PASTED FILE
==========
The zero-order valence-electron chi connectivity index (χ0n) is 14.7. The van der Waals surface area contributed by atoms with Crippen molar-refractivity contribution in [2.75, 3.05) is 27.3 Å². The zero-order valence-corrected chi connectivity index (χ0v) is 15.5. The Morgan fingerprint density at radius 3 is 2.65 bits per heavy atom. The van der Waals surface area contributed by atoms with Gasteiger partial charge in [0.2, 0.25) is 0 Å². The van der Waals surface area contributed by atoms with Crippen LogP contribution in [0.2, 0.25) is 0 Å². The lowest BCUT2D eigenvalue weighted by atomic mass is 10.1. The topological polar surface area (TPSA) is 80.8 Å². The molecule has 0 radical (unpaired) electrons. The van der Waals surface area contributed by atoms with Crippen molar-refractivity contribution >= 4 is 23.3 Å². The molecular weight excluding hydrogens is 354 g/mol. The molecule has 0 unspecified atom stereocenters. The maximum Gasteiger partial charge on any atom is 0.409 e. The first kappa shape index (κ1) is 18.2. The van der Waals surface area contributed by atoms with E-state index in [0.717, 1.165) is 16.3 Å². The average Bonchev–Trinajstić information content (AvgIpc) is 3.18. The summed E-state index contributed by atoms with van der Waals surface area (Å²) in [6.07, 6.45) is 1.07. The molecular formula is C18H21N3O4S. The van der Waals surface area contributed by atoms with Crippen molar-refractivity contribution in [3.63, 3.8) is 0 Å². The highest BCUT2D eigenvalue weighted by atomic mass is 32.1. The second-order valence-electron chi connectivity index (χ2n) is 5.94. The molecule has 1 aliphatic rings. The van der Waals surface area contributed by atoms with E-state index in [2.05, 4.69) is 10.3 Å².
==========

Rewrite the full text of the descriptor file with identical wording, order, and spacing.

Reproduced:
The zero-order valence-electron chi connectivity index (χ0n) is 14.7. The van der Waals surface area contributed by atoms with Crippen molar-refractivity contribution in [2.75, 3.05) is 27.3 Å². The zero-order valence-corrected chi connectivity index (χ0v) is 15.5. The Morgan fingerprint density at radius 3 is 2.65 bits per heavy atom. The van der Waals surface area contributed by atoms with Gasteiger partial charge in [0.2, 0.25) is 0 Å². The van der Waals surface area contributed by atoms with Crippen LogP contribution in [0.2, 0.25) is 0 Å². The lowest BCUT2D eigenvalue weighted by atomic mass is 10.1. The topological polar surface area (TPSA) is 80.8 Å². The molecule has 0 radical (unpaired) electrons. The van der Waals surface area contributed by atoms with Crippen molar-refractivity contribution >= 4 is 23.3 Å². The molecular weight excluding hydrogens is 354 g/mol. The molecule has 0 unspecified atom stereocenters. The maximum Gasteiger partial charge on any atom is 0.409 e. The first kappa shape index (κ1) is 18.2. The van der Waals surface area contributed by atoms with E-state index in [0.717, 1.165) is 16.3 Å². The average Bonchev–Trinajstić information content (AvgIpc) is 3.18. The summed E-state index contributed by atoms with van der Waals surface area (Å²) in [6.07, 6.45) is 1.07. The molecular formula is C18H21N3O4S. The van der Waals surface area contributed by atoms with Crippen molar-refractivity contribution in [3.63, 3.8) is 0 Å². The highest BCUT2D eigenvalue weighted by atomic mass is 32.1. The second-order valence-electron chi connectivity index (χ2n) is 5.94. The molecule has 1 aliphatic rings. The van der Waals surface area contributed by atoms with E-state index in [2.05, 4.69) is 10.3 Å².